San Martin is a region in Peru containing some of the most diverse landscapes in the world. It is also home to many farming communities, specifically coffee growers, that rely on the rich soil created by this environment. Unfortunately, along with diversity, comes vulnerability to climate change. Coffee farmers are under stress from changes in climate that have led to unsustainable farming practices, such as slash and burn, that in turn make the region more susceptible to climate change. Conservation International is working within the region to end this cycle. As a student partner, I am aiding with organization and development of a workshop in the region. The goal of the workshop is to implement scenario planning to highlight tradeoffs and opportunities so that governments, businesses and communities can make decisions knowing what the likely positive and negative consequences to the landscape and their livelihoods may be.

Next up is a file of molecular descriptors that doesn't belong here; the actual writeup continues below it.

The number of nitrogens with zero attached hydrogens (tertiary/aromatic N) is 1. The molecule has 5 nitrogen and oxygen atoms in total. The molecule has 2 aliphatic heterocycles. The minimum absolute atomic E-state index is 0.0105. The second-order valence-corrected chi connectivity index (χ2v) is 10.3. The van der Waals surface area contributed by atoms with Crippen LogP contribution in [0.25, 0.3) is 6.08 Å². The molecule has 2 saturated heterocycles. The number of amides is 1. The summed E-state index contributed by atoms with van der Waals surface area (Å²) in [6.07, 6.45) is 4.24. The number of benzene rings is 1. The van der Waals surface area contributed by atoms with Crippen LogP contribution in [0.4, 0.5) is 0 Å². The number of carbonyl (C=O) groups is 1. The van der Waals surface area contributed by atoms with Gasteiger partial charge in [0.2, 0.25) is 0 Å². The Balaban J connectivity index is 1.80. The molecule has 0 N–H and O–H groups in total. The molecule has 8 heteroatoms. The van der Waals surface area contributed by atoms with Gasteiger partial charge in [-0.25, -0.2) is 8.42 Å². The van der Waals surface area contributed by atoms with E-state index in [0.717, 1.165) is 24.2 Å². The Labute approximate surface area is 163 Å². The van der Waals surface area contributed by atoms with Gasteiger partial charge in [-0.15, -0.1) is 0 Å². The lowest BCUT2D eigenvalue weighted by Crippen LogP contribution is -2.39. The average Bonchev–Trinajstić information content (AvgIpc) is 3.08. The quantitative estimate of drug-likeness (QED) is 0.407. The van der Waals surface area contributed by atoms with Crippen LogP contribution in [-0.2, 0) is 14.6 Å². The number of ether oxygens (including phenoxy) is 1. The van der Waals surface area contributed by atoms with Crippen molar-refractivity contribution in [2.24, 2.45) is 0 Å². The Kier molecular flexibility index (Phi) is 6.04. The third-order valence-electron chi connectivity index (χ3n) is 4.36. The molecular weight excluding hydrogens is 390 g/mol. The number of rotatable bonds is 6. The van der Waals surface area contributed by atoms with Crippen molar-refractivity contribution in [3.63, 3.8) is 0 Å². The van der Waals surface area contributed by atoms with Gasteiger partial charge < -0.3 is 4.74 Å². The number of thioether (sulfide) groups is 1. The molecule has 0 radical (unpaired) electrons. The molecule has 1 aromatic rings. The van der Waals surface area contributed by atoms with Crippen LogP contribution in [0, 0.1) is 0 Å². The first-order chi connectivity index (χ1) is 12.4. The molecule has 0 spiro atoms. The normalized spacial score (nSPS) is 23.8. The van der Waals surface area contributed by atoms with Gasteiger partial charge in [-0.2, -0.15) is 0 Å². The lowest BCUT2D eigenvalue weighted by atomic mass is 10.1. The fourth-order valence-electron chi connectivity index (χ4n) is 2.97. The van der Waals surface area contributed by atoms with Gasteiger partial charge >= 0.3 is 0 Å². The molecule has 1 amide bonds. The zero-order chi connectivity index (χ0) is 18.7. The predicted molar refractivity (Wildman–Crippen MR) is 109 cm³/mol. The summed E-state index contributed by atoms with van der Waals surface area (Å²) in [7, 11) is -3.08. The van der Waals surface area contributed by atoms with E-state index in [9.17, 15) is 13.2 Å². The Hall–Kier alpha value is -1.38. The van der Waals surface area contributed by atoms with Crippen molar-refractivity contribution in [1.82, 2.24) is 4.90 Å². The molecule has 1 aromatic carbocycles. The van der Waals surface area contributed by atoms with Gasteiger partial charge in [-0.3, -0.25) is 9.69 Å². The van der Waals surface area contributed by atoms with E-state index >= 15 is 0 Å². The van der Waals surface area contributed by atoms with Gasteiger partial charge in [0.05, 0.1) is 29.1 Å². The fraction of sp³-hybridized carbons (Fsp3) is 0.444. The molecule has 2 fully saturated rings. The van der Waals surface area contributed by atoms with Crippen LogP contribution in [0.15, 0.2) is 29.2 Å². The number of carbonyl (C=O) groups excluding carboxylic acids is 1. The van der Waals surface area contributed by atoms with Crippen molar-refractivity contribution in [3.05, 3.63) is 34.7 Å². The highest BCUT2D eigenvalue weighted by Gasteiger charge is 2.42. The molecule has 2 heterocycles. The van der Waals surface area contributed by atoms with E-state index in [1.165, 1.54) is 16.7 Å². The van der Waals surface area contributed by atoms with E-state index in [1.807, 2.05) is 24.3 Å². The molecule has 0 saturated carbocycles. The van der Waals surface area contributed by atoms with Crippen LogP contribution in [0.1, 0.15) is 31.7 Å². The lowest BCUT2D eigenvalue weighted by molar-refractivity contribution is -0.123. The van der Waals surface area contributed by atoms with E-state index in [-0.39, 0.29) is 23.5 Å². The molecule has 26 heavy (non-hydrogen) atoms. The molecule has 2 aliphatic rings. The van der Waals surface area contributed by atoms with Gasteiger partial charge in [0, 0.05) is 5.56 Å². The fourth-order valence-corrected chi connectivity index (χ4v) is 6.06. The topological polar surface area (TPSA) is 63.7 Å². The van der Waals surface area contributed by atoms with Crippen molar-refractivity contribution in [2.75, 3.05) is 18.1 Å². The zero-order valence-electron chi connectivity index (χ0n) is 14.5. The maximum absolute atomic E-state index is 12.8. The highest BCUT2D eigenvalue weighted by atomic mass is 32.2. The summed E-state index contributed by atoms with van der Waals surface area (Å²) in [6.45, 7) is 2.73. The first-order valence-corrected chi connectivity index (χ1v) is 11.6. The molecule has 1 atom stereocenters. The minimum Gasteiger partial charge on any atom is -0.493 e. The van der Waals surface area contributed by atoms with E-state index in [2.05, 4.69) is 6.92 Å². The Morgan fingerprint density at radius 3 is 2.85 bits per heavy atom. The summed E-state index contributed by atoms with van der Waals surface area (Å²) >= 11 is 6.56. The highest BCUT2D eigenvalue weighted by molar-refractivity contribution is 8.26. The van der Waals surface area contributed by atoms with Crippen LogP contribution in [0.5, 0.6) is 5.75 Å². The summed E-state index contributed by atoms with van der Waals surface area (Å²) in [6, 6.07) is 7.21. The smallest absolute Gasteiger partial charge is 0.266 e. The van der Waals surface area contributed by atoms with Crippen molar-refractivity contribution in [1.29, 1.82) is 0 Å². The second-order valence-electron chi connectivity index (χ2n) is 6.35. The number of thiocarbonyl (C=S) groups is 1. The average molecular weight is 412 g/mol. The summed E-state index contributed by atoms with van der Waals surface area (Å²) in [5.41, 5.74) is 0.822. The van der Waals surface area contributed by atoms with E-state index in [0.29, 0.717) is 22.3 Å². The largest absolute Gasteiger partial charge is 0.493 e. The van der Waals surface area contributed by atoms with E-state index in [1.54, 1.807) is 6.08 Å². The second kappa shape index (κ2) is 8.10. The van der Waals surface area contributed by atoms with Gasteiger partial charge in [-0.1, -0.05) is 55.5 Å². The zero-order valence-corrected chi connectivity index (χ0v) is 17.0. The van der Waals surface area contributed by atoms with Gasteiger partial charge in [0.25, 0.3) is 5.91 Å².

In the end, Conservation International is more specifically seeking to aid in the optimization of the use of nature’s benefits in the region. The scenario development approach that will be used for the workshop is the quadrant method, where values of the region are used to create an axis that will show four different futures in four different quadrants depending on the direction. An example is using the axis of rainfall (increase or decrease) and the prevalence of slash-and-burn farming (increase or decrease). The findings of the workshop will be used to construct new policies based off of the Peruvian National Coffee Plan to encourage new farming techniques for the coffee growers. While the conclusion of the overall workshop will not be determined during the span of the MSUS culminating experience, the conclusion from my work will revolve around having a successful workshop, with success being defined by participation and usable results; the work, such as a literature review and interviews and running the work plan up to the workshop, that allows the workshop to occur.
Included in this item (4)